I am frequently blessed (asked, forced) to attend sessions that are handled via remote technology (most often teleconference, usually with web conference). I think this is one of the toughest ways to effectively communicate, but the principles are the same. Rule #1 still tops the list.Sometimes I’m actually in a room with a live presenter and others are remotely connected. I’m amazed at what bad habits seem to arise when this is the case. Usually good presenters turn into zombies, lose their personality, and speak to a device rather than to people. Presenters with normally good eye contact will stare at a speakerphone instead of looking at those present in the room, as if that somehow helps connect to the people on the phone.Principles of motion, gestures, and eye contact can be somewhat excused when the presentation is completely remote, although the reasons behind those delivery elements is even more important when you lose the visual element. Voice inflection, tone, pace, and enunciation are more important than ever. But even the best delivery technique falls flat when people check their personality at the door. I’ve witnessed it time and again. People read, drone on, have little life, and don’t do the things they’d do in a “personal” presentation.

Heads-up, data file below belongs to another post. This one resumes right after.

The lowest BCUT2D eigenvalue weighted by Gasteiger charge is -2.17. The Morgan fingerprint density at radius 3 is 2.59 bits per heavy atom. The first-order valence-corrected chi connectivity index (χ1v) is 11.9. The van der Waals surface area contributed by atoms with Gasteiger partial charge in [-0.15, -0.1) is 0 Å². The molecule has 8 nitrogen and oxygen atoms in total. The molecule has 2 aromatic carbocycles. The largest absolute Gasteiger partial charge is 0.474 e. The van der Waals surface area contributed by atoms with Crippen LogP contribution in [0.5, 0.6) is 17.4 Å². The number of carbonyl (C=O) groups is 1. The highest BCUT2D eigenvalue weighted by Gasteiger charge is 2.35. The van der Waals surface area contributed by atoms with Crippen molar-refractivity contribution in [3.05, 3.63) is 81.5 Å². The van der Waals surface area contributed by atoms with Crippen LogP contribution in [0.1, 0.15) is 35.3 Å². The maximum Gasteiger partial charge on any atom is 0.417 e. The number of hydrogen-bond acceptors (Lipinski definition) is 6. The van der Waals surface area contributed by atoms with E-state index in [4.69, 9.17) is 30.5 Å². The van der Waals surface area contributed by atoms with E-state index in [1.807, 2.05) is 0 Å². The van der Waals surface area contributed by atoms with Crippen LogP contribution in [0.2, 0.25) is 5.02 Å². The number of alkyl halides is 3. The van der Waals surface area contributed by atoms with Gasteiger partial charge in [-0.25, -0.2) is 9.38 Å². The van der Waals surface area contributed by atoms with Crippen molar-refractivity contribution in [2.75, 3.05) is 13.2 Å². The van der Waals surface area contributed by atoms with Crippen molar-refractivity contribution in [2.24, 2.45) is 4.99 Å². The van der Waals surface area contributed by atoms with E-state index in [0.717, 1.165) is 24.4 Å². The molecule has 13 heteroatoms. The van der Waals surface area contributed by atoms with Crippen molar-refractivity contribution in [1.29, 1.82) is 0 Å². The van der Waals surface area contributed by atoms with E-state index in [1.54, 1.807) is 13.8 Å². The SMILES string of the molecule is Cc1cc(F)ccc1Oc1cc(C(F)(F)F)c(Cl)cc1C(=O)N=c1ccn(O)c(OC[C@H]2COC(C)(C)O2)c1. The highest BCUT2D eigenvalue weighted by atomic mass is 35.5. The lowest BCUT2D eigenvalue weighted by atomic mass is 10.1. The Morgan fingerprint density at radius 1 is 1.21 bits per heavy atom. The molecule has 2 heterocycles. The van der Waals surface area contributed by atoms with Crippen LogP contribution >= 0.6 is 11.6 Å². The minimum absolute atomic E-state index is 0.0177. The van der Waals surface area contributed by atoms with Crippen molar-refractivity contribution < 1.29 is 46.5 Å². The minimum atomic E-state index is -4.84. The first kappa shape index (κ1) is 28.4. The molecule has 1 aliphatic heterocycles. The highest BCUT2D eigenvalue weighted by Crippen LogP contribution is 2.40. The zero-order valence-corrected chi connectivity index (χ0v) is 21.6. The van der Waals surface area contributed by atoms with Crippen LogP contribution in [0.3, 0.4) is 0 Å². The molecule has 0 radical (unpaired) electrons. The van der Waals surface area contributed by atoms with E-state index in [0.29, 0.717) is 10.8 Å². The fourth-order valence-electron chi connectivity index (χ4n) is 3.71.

Don’t lose sight of the fact that you are still communicating with humans. Even when they’re not present with you.